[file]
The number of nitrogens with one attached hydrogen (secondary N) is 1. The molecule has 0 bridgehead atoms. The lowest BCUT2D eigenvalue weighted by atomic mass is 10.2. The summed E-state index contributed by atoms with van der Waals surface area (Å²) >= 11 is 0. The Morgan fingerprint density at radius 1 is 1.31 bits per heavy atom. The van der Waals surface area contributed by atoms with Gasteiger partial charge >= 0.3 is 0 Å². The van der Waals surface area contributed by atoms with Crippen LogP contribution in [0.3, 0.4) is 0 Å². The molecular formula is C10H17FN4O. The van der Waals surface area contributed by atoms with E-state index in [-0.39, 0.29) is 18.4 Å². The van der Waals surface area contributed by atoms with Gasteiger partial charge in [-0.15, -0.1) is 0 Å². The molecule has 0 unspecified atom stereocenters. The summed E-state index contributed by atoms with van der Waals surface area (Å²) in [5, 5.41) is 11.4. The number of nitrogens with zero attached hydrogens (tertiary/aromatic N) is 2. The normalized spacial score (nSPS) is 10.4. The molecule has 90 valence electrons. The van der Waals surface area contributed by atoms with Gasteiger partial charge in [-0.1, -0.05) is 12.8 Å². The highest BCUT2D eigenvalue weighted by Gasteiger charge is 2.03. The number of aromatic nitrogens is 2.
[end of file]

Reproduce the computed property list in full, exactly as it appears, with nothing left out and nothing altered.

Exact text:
The number of nitrogens with one attached hydrogen (secondary N) is 1. The molecule has 0 bridgehead atoms. The lowest BCUT2D eigenvalue weighted by atomic mass is 10.2. The summed E-state index contributed by atoms with van der Waals surface area (Å²) >= 11 is 0. The Morgan fingerprint density at radius 1 is 1.31 bits per heavy atom. The van der Waals surface area contributed by atoms with Gasteiger partial charge >= 0.3 is 0 Å². The van der Waals surface area contributed by atoms with Crippen LogP contribution in [0.3, 0.4) is 0 Å². The molecular formula is C10H17FN4O. The van der Waals surface area contributed by atoms with E-state index in [-0.39, 0.29) is 18.4 Å². The van der Waals surface area contributed by atoms with Gasteiger partial charge in [-0.15, -0.1) is 0 Å². The molecule has 0 unspecified atom stereocenters. The summed E-state index contributed by atoms with van der Waals surface area (Å²) in [5, 5.41) is 11.4. The number of nitrogens with zero attached hydrogens (tertiary/aromatic N) is 2. The normalized spacial score (nSPS) is 10.4. The molecule has 90 valence electrons. The van der Waals surface area contributed by atoms with Gasteiger partial charge in [-0.1, -0.05) is 12.8 Å². The highest BCUT2D eigenvalue weighted by Gasteiger charge is 2.03. The number of aromatic nitrogens is 2.